The voices might represent several different entities or just one. They may be nice or nasty and they may talk directly to you or simply talk amongst themselves. Some people hear voices that tell them what to do – these are called command hallucinations.

Interestingly voices often seem to mirror a person’s moods just as your thoughts mirror yours. If you’re feeling happy the voices will tell you positive things. If you’re feeling sad or insecure the voices will tell you how useless you are or how pointless it is trying to achieve anything. This is what we mean when we talk about ‘mood congruent’ hallucinations. The voices match the mood.

Many people are in no doubt that, however they may seem, hallucinations are their own thoughts. This is extremely significant because it gives them ‘ownership’ of their hallucinations and therefore ‘control’ over them. After all everyone has thoughts they don’t feel particularly proud of or that they wouldn’t be comfortable sharing with others. When considered in this light hallucinations become no more of a problem than any other thought process and equally open to control (admittedly with a bit of training and practice).

For me one of the most interesting aspects of hallucinations is the way that society interprets them. For example daytime television in UK is full of ‘psychic mediums’ who claim to hear voices from beyond the grave. And on the whole society accepts this as somehow more plausible than the experience of the teenager who hears the voice of his late grandparent. We see one of these people as ‘gifted’ and the other as ‘insane’. But is there really any difference? It seems to me that mediums, channelers, voice-hearing priests and the patient in your local acute ward who talks to the aliens all occupy one of three possible categories:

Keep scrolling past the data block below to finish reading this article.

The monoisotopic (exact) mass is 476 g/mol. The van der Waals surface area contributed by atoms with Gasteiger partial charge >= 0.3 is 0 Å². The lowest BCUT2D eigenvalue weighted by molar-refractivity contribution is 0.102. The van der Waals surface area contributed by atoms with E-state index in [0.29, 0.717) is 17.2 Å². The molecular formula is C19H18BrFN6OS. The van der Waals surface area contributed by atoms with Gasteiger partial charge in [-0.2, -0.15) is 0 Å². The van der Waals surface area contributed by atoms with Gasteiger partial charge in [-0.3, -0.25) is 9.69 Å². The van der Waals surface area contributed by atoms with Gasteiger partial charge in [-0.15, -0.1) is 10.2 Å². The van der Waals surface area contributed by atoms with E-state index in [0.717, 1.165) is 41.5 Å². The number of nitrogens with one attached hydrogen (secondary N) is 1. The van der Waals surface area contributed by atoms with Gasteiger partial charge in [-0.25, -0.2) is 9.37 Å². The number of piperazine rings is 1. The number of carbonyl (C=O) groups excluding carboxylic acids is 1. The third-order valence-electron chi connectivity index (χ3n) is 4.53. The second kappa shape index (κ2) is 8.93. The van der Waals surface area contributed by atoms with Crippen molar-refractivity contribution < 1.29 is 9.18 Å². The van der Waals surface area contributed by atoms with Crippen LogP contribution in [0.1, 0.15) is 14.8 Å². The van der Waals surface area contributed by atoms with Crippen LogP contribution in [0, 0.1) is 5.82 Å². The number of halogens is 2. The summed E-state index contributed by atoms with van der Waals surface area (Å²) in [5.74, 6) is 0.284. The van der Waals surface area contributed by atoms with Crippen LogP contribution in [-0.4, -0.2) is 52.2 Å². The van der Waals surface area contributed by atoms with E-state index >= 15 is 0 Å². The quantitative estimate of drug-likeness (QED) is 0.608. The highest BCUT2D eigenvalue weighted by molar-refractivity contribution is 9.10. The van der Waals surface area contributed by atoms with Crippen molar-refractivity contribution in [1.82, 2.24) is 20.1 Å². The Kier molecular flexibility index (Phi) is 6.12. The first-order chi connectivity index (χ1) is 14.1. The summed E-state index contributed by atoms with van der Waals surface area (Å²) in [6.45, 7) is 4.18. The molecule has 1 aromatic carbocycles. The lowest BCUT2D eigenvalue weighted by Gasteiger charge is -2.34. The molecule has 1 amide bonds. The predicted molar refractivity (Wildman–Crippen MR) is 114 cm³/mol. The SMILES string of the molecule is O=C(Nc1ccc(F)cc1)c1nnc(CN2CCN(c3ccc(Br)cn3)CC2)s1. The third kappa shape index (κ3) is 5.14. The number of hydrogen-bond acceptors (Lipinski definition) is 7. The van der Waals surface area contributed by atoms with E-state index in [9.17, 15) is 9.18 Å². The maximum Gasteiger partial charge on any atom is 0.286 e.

1. They are psychotic;
  2. They are genuinely in touch with something outside of normal understanding;
  3. They are lying.

Of course, different people will have different opinions based upon their particular preferences and bias but that’s not really the point. If we call any one of these experiences psychotic we must also acknowledge that there is just as much (or as little) evidence to say the same about the rest. This is equally true if we decide that they are deceitful or even that they truly are ‘gifted’.

There’s an interesting cultural (and even subcultural) perspective here. For example, some African cultures are much more likely to accept voice hearing in a religious context than more traditional Western churchgoers might.